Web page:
It seems so strange. It caught us completely by surprise. She lived all her life as a beautiful female. In fact, she was a very girly girl, always preening to look her best. She was productive and very confident in her position. She took great pride in a job well done. She would always sing out when she was particularly proud of an accomplishment so others could share in her joy. She once shared space with seven other females, but now is living with only one other. As far as we knew, she led a very happy life. A gentle soul, easy to get along with, always welcoming to visitors, she always had a cheery word for everyone.
Saturday morning, the sun was just coming up; the bedroom window was open to let in a fresh July morning breeze. I lay in between the cool sheets reveling in the fact that I could sleep in for a little while. I was mentally going over my list of chores and charting the course for the day.
Er er er er errrrr!!! The morning call of a rooster. Right outside the bedroom window. Our chicken coop sits in the side yard right below our bedroom. But, we don’t have a rooster. Er er er er errrr. There it goes again. We’re down to 2 hens. We started with eight five years ago, but old age and unknown illnesses over the years have taken their toll on our little flock.
Our two remaining girls, Ella and Marilyn are now over 5 years old, but they are still faithfully laying eggs. Granted, they have slowed down a bit in their old age, but we are still getting 4-5 eggs every week, which is enough for the two of us, as we only eat a full breakfast on the weekends. To compound the confusion, Marilyn, who I suspect to be the rooster impersonator, has gone broody.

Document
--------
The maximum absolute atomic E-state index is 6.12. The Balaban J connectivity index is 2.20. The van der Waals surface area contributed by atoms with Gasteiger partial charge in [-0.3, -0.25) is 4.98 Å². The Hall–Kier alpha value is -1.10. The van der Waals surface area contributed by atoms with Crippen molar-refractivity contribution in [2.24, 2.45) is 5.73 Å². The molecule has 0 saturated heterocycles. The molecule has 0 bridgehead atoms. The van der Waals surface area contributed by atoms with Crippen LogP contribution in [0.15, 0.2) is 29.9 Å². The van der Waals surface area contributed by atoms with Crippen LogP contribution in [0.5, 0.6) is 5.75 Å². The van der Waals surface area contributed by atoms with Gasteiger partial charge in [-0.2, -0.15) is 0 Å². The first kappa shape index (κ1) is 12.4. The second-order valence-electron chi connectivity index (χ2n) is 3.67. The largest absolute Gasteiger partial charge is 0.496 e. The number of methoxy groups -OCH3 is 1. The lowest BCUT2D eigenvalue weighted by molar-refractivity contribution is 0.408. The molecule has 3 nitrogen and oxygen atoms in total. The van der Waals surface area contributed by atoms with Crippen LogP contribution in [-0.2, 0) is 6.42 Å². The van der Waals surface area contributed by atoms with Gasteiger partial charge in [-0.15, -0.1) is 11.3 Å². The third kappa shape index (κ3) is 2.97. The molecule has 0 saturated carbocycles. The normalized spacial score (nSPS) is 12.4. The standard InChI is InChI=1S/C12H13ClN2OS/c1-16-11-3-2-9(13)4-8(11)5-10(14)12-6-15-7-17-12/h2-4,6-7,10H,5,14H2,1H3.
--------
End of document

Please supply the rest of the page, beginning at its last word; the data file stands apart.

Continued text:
For those of you who think that eggs come from the super market, here is a brief primer on how chickens lay eggs:
Number 1- chickens will lay eggs even without a rooster present. Of course, there will be no baby chicks without a rooster to fertilize the eggs.
Number 2- When a hen has the instinct to sit on (incubate) the eggs, she is said to be broody. They lay up to 10 eggs, one a day, and then stop laying and start sitting on the nest. This behavior is not desirable in modern production hens, so in most breeds, the maternal instinct has been bred out of them. If the eggs have been fertilized, they will hatch in about 21 days. If not, you’ve just got a cranky hen that is not laying any eggs.
Marilyn is a Buff Orpington hen, a breed prized for not being particularly broody. She has never in 5 years felt maternal, but last month she went broody and sat on the nest for a couple of weeks. She would growl at us if we disturbed her, but we would pick her up and toss her out anyway. Within 5 minutes, she was back up in the roost and sitting on her nest. Eventually she came out and behaved perfectly normally; for about a week. Now she’s back at it again. And crowing like a rooster to boot. She’s one sexually confused chicken.
In a weak moment, I thought that Marilyn and Ella might need some company, some fresh new friends to liven up the routine. So I ordered 4 one-day old chicks. They are going to be delivered next week. I’ll need to bring out the old brooding box and get it set up so we’ll be ready for their arrival. But it will be 3-4 months before I can introduce the newcomers to the coop. Chickens need to establish a “pecking order” (pecking….get it?) and can be brutal to new arrivals. So we need to wait until the new chicks are large enough to take care of themselves. Should be interesting.